It was shown in a recent paper [J. Math. Phys. (N.Y.) 60, 102502 (2019)] that slowly lowering an electric charge into a Schwarzschild-Tangherlini (ST) black hole endows the final state with electric multipole fields, which implies that the final-state geometry is not Reissner-Nordström-Tangherlini in nature. This conclusion departs from the four-dimensional case in which the no-hair theorem (NHT) requires the final state to be a Reissner-Nordström black hole. To better understand this discrepancy clearly requires a deeper understanding of the origin of the multipole hair in the higher-dimensional case. In this paper, we advance the conjecture that charged, static, and asymptotically flat higher-dimensional black holes can acquire electric multipole hair only after they form. This supposition derives from studying the asymptotic behavior of the field of a multipole charge onto which a massive and hyperspherical shell with an exterior ST geometry is collapsing. In the mathematical limit as the shell approaches its ST radius, we find that the multipole fields (except the monopole) vanish. This implies that the only information of an arbitrary (but finite) charge distribution inside the collapsing shell that is available to an asymptotic observer is the total electric charge. Our results yield considerable insight into how higher-dimensional black holes acquire electric multipole hair, and also imply that, in four dimensions, the fadeaway of multipole moments during gravitational collapse is not strictly because of the NHT.

We study the field of an electric point charge that is slowly lowered into an \( n + 1 \) dimensional Schwarzschild-Tangherlini black hole. We find that if \( n > 3 \), then countably infinite nonzero multipole moments manifest to observers outside the event horizon as the charge falls in. This suggests the final state of the black hole is not characterized by a Reissner-Nordström-Tangherlini geometry. Instead, for odd \( n \), the final state either possesses a degenerate horizon, undergoes a discontinuous topological transformation during the infall of the charge, or both. For even \( n \), the final state is not guaranteed to be asymptotically flat.

Charge order is now accepted as an integral constituent of cuprate high-temperature superconductors, one that is intimately related to other electronic instabilities including anti-ferromagnetism and superconductivity. Unlike conventional Peierls density waves, the charge correlations in cuprates have been predicted to display a rich momentum space topology depending on the underlying fermiology. However, charge order has only been observed along the high-symmetry Cu–O bond directions. Here, using resonant soft X-ray scattering, we investigate the evolution of the full momentum space topology of charge correlations in \( T'-\mathrm{(Nd,Pr)_2 CuO_4} \) as a function of electron doping. We report that, when the parent Mott insulator is doped, charge correlations first emerge with full rotational symmetry in momentum space, indicating glassy charge density modulation in real space possibly seeded by local defects. At higher doping levels, the orientation of charge correlations is locked to the Cu–O bond directions, restoring a more conventional long-ranged bidirectional charge order. Through charge susceptibility calculations, we reproduce the evolution in topology of charge correlations across the antiferromagnetic phase boundary and propose a revised phase diagram of \( T'-\mathrm{Ln_2 CuO_4} \) with a superconducting region extending toward the Mott limit.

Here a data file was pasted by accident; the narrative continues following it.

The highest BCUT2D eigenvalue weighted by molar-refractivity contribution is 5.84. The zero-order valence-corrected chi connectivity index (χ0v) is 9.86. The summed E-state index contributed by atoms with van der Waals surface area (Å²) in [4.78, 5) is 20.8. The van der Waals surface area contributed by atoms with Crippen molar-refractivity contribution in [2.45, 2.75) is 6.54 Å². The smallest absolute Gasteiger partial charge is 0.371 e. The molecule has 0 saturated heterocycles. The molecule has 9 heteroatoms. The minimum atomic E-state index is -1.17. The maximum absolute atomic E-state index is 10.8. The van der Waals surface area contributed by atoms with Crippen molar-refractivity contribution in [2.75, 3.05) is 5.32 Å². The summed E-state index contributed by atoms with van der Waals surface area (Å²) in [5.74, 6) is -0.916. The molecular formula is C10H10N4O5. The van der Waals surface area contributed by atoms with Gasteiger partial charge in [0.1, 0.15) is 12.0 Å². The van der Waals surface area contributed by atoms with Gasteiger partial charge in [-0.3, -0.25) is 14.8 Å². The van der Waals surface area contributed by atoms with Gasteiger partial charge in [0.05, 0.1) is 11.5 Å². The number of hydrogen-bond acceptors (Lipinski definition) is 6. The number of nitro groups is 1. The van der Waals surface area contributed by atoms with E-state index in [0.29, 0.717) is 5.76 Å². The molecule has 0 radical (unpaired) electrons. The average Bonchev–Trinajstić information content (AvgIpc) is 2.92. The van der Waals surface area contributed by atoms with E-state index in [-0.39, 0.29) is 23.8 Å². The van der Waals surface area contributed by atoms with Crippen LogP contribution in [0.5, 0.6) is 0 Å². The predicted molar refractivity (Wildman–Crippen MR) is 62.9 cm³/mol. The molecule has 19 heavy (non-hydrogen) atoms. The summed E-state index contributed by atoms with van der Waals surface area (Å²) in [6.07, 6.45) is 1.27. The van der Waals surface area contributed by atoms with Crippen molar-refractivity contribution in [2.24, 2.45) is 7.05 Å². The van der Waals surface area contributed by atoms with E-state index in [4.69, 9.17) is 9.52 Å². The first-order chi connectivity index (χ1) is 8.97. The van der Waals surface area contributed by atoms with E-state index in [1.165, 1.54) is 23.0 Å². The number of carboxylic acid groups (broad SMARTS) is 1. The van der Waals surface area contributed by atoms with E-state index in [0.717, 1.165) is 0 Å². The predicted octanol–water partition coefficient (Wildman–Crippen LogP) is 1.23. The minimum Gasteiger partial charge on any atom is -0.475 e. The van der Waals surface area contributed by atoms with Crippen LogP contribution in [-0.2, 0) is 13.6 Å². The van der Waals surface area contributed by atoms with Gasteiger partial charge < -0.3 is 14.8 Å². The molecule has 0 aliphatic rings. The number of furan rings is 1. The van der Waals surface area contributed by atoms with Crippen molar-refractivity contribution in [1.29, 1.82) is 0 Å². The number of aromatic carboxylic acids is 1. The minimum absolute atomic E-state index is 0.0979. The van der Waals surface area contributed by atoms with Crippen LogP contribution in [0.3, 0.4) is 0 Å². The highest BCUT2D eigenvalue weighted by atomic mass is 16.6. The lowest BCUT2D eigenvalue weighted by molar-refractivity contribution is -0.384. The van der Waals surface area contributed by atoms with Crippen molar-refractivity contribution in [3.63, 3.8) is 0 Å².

The discovery of quantum oscillations in hole- and electron-doped cuprate families has underscored the importance of the Fermi surface in cuprate superconductivity. While the observed quantum oscillations in both families have revealed the presence of reconstructed Fermi surfaces, there remains an important distinction between the two. In hole-doped cuprates the oscillations are thought to arise from the effects of a charge density wave, while in the electron-doped cuprates it is thought that these oscillations occur from an antiferromagnetically reconstructed Fermi surface, despite the fact that the oscillations are observed in overdoped compounds, far from the putative antiferromagnetic critical point. In this work we study thin films of \( \mathrm{Pr_2 Cu O_{4 \pm \delta}} \), whose apparent doping can be finely tuned by annealing, allowing studies of quantum oscillations in samples straddling the critical point. We show that even though there is a mass enhancement of the quasiparticles, there are only small changes to the Fermi surface itself, suggesting that charge order is a more likely origin, with electronic correlations that are strongly dependent on the structural parameters.